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Approaches to Teaching Dante's Divine Comedy

Editor(s): Carole Slade

Pages: xiii & 177 pp.
Published: 1982
ISBN: 9780873524780 (paperback)
ISBN: 9780873524773 (hardcover)

"This collection of essays and bibliographies is an immensely valuable volume for the beginning and seasoned teacher alike. One can only wonder why a pedagogical book such as this has not appeared before.... [It] should be on every Dante shelf."

The contributors to this collection believe that Dante can be enjoyed by college students at every level whether or not they are literature or language majors. Primarily addressing instructors who teach the poem in translation, sixteen scholars suggest a variety of strategies and critical methods that will prove useful and informative to both experienced and novice teachers.

The volume, like others in the MLA's Approaches to Teaching World Literature series, is divided into two parts. The first part, "Materials," reviews commonly taught translations of the Divine Comedy, important reference works, background readings for teachers and students, and classroom aids such as paintings and illustrations. In the second part, "Approaches," an introductory essay by Giovanni Cecchetti identifies nine key themes, ranging from Dante as the new Ulysses and the new Aeneas to Dante as poet and protagonist, that can structure an initial reading of the Divine Comedy. Other contributors take different perspectives including religious, political, and literary; apply several methodologies such as linguistic, typological, and analytical; and compare Dante with major modern authors like Proust and Joyce.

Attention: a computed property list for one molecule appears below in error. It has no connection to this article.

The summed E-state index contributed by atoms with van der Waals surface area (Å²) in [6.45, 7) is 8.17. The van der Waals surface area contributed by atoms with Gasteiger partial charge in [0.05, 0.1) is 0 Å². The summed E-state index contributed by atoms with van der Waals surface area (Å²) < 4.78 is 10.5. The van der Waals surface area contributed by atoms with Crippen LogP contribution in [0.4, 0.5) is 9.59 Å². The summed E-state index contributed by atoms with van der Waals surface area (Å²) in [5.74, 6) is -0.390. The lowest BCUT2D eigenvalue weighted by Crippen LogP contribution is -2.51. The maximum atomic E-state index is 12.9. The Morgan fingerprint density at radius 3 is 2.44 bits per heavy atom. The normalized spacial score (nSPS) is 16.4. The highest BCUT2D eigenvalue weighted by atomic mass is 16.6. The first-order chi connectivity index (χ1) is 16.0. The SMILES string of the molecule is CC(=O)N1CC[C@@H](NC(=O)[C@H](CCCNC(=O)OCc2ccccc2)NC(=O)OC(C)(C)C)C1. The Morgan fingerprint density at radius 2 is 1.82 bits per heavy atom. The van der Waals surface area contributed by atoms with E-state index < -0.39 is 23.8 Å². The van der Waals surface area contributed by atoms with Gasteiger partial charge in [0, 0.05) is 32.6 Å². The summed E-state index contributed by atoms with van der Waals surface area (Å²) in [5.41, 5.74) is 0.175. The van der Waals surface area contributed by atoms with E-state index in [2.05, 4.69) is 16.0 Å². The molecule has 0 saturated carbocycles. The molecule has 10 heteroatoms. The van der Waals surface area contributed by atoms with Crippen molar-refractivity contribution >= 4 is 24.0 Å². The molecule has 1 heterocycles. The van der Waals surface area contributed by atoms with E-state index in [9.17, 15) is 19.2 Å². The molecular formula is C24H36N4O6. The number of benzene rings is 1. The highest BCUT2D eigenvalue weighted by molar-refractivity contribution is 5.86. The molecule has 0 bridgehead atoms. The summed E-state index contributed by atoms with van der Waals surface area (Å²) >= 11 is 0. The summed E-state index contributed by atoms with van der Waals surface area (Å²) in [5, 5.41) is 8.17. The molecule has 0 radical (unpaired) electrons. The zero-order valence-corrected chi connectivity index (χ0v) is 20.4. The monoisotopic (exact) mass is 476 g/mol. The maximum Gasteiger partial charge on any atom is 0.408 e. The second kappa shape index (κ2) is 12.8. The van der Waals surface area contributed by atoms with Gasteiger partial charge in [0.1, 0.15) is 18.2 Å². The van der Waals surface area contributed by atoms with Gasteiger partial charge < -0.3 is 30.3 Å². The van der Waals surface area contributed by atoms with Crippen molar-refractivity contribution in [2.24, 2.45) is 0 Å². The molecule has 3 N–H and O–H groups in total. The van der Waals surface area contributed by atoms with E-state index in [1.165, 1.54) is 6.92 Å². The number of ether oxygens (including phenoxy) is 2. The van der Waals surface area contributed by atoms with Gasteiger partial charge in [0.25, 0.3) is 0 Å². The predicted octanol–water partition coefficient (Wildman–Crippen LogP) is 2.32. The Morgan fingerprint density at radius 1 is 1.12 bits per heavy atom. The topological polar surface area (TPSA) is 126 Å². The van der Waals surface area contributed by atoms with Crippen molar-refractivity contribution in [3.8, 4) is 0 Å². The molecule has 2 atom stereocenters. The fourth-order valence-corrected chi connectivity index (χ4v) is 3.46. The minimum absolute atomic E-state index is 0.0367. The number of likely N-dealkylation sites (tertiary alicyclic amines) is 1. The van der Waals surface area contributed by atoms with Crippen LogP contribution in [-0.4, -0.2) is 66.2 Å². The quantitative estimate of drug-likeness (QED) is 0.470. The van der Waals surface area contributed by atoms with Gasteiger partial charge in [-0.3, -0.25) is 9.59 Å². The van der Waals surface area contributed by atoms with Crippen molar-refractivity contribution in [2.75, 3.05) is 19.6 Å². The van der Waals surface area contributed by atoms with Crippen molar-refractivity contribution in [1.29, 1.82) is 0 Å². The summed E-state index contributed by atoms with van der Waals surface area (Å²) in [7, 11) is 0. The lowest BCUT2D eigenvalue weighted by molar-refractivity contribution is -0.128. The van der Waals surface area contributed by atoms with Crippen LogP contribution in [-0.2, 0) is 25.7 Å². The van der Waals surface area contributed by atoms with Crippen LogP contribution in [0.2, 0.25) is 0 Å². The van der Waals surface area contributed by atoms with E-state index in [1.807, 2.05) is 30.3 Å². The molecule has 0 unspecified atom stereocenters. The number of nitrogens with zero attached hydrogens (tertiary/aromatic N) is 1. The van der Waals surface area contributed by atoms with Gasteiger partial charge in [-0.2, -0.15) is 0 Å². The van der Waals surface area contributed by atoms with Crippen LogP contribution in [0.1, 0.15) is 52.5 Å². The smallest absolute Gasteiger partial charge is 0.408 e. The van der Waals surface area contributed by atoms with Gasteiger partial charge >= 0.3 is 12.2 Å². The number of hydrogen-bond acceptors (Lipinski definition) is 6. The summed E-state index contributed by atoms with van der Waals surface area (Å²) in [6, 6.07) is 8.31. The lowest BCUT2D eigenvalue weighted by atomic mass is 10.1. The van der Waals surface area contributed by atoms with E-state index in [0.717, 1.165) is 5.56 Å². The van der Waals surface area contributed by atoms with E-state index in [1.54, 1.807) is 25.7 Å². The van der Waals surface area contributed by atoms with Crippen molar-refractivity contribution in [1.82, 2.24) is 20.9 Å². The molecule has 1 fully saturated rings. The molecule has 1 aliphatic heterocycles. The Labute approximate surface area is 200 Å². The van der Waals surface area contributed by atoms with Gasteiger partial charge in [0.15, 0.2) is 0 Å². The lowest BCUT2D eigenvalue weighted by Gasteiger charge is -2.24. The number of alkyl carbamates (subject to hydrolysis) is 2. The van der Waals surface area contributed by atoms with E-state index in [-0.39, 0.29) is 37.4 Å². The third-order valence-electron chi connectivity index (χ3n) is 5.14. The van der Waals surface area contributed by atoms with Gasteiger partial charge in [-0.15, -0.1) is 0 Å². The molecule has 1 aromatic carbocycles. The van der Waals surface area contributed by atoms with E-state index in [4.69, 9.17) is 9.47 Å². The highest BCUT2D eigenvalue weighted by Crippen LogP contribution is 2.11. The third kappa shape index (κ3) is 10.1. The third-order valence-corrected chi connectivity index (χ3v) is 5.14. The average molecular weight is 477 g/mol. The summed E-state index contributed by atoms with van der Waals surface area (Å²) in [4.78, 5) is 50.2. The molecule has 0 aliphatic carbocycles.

Table of Contents

Approaches to Teaching Dante's Divine Comedy

Carole Slade

Italian Editions
Translations: Dual-Language Editions and English Editions

Reference Works

Reading for Students and Teachers
General Introductions to Dante
Background Studies
Critical Works
Reception and Influence Studies
Studies of Individual Canticles
Collections of Essays

Aids to Teaching

Further Reading on Teaching Dante



An Introduction to Dante's Divine Comedy
Giovanni Cecchetti

Philosophies of Teaching and Reading the Divine Comedy

Dante's Divine Comedy: Drama as Teaching
Glauco Cambon

Dante's Unfolding Vision
Richard H. Lansing

On Teaching the Inferno
Wallace Fowlie

Critical Approaches to Teaching the Divine Comedy

Reading the Divine Comedy: A Textual Approach
Christopher Kleinhenz

The Divine Comedy: Texts and Contexts
Rachel Jacoff

An Archetypal Approach to Teaching the Divine Comedy
Gaetano Cipolla

A Comparative Approach to Teaching the Divine Comedy
Marie Giuriceo

Divining the Comedy: Dante and Undergraduates
Philip J. Gallagher

Selected Courses and Units on Dante: Pedagogical Strategies

Paradiso and the Orient in Flint, Michigan
Judith Kollmann

The Purgatorio as a Unit in a Medieval Literature Course
Elizabeth R. Hatcher

Teaching Dante in an Interdisciplinary Context
Theodora Graham

Dante: Gateway to the Humanities
John B. Harcourt

The Divine Comedy as a Map of the Way to Happiness
Sister Mary Clemente Davlin, O.P.

Teaching Dante to Undergraduates at Princeton
Robert Hollander

Teaching Dante's Divine Comedy in Translation
Amilcare A. Iannucci

Works Cited


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